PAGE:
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We shall now commence the first of these divisions.
2. PROP. I. To develope. Eu, in a series proceeding by the differential coefficients of uz Since Lus=(e* – 1)", we must expand (€* – 194 in
d ascending powers of and the form of the expansion will
dac' be determined by that of the function (é' - 1). For simplicity we will first deduce a few terms of the expansion and examine somewhat its general form, leaving fuller investigations to the next Chapter.
The function (€ – 1) is not at once suitable for expansion by Maclaurin's Theorem, since it contains a negative power of t; we shall therefore expand either by Maclaurin's
€ -1 Theorem or by actual division and divide the result by t,
t The term
2 expansion involving an odd power of t. For
- may be shewn to be the only term in the
which does not change when t is changed into - t, and therefore can contain, on expansion, even powers of t alone..
From these results we may conclude that the development of (e' - 1)-- will assume the form
It is however customary to express this development in the somewhat more arbitrary form
1 1 B. B, B (6 - 1)
t t + 5 t – &C.......(5).
2'12 4° 76 The quantities B,, B,, &c. are called Bernoulli's numbers, and will form the subject of the major part of the next chapter. Hience we find
1 B, du, B, du Euz= = C + dc
+ &c.......(6). 2x
(2 dx [4 das Or, actually calculating a few of the coefficients,
1 1 duz 1 duz Eur= =
1 dur 30240 dəs
The following table contains the values of the first ten of Bernoulli's numbers,
* Attention has been directed (Differential Equations, p. 376) to the interrogative character of inverse forms such as
(edx – 1)-lur. The object of a theorem of transformation like the above is, strictly speak. ing, to determine a function of x such that if we perform upon it the corresponding direct operation (in the above case this is edt – 1) the result will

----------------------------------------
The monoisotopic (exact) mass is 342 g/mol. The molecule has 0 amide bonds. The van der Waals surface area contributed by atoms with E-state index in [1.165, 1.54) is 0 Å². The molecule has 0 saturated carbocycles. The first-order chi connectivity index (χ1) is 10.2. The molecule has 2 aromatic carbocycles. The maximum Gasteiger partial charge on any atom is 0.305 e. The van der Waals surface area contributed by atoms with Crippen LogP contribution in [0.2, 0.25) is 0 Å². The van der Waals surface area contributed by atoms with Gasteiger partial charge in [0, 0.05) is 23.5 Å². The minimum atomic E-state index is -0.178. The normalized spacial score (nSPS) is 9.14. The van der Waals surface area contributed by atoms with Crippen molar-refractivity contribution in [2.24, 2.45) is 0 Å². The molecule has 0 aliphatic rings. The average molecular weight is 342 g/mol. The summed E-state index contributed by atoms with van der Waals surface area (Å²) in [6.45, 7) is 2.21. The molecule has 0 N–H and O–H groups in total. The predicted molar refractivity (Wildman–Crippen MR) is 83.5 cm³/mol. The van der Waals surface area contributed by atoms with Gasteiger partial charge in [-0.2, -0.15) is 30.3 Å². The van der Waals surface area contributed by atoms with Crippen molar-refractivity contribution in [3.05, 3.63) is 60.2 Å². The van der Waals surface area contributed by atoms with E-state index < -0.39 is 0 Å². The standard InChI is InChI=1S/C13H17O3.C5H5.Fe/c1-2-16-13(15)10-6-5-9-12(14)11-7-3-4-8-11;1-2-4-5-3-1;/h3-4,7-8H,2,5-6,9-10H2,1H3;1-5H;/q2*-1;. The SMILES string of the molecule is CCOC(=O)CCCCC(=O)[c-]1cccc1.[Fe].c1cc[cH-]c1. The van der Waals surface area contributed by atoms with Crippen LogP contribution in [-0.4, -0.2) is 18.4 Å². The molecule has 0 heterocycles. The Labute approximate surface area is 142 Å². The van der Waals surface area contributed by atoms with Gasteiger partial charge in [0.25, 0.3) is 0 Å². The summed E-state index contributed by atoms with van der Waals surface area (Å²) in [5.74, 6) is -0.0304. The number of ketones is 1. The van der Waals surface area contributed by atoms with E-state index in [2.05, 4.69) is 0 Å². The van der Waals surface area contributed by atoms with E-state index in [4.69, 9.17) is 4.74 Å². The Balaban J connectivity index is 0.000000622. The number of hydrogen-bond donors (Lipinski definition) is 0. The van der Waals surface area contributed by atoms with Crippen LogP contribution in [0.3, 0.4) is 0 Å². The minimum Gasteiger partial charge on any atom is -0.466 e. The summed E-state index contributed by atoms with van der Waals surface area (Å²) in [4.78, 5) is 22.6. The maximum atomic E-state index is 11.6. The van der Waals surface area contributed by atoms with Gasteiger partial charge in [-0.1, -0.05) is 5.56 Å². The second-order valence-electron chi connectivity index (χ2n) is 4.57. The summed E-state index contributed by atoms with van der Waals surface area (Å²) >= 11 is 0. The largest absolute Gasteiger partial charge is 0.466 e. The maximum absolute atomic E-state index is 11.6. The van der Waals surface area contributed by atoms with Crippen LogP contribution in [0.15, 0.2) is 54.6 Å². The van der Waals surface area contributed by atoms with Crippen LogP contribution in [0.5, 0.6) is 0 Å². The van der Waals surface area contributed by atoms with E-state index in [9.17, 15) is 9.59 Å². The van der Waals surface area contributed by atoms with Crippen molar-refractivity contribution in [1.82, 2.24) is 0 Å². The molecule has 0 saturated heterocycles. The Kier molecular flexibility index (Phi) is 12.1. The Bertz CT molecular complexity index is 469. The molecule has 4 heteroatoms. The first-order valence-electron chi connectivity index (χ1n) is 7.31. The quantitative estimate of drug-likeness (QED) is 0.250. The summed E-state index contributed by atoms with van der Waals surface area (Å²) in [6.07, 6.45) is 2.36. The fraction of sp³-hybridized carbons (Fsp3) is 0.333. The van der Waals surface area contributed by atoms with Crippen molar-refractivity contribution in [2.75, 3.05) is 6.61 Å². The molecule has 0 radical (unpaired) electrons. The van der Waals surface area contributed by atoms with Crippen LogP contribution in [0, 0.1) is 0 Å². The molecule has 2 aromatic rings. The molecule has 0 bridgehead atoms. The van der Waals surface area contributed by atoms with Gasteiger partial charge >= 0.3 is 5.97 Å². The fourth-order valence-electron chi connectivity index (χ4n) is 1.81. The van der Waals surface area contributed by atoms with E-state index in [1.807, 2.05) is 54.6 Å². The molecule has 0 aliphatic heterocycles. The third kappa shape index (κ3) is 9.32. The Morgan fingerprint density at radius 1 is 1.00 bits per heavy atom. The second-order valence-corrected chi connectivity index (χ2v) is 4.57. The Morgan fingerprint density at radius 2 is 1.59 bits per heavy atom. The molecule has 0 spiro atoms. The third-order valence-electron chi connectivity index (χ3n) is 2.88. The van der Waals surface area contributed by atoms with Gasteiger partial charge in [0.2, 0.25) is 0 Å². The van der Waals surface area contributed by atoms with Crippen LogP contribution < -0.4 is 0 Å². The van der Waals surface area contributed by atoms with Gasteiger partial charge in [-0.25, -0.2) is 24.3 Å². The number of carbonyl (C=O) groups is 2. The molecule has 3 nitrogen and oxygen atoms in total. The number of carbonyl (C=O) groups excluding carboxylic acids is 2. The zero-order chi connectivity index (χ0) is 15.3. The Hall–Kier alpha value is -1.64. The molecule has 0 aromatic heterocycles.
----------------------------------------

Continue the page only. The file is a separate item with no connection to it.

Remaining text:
To the inquiry what that function is, a legitimate transformation will necessarily give a correct but not necessarily the most general answer. Thus C in the second member of (6) is, from the mode of its introduction, the constant of ordinary integration ; but for the most general expression of Eu, C ought to be a periodical quantity, subject only to the condition of resuming the same value for values of a differing by unity. In the applications to which we shall proceed the values of x involved will be integral, so that it will suffice to regard C as a simple constant. Still it is important that the true relation of the two members of the equation (6) should be understood.
It will be noted that they are ultimately divergent. It will seldom however be necessary to carry the series for Eur further than is done in (7), and it will be shewn that the employment of its convergent portion is sufficient.
Applications. 3. The general expression for Eu, in (7), Art. 2, gives us at once the integral of any rational and entire function of x.
More generally, making U, = 2c" we get
1 nB, Exc"
n (n − 1) (n − 2) B
L4 - &c.
which at once enables us to connect Bernoulli's numbers with the coefficients of the powers of w in the expression for
But the theorem is of chief importance when finite summation is impossible.
1 Ex. 2. Thus making Ug =
we have cತೆ ?
The value of C must be determined by the particular conditions of the problem. Thus suppose it required to determine an approximate value of the series 1 1 1
(x - 1) Now by what precedes, 1 1 1
1 1 1 1 1:+*+&+...
&c. (wc — 1)
72 Let x = 00, then the first member is equal to by a known
6 theorem, while the second member reduces to C. Hence
1 т? 1 1 1 1 1+ ... +
+ &c. (vc — 1) 6. 3C 2.c 6x3 3006 and if x be large a few terms of the series in the second member will suffice.
4. When the sum of the series ad inf. is unknown, or is known to be infinite, we may approximately determine C by giving to w some value which will enable us to compare the expression for Eux, in which the constant is involved, with the actual value of Eur obtained from the given series by addition of its terms.
1 1 1 Ex. 3. Let the given series be 1 +5+ +
Representing this series by us, we have
1 Ur=- + Σ
Hence, writing for loge 10 its value 2:302585, we have approximately 0= -577215. Therefore
1 Un=-577215 + log 2 +
Ex. 4. Required an approximate value for 1.2.3 ... x.
To determine C, suppose x very large and tending to become infinite, then
log (1.2. 3 ... ) = C+(2+) log æ – ,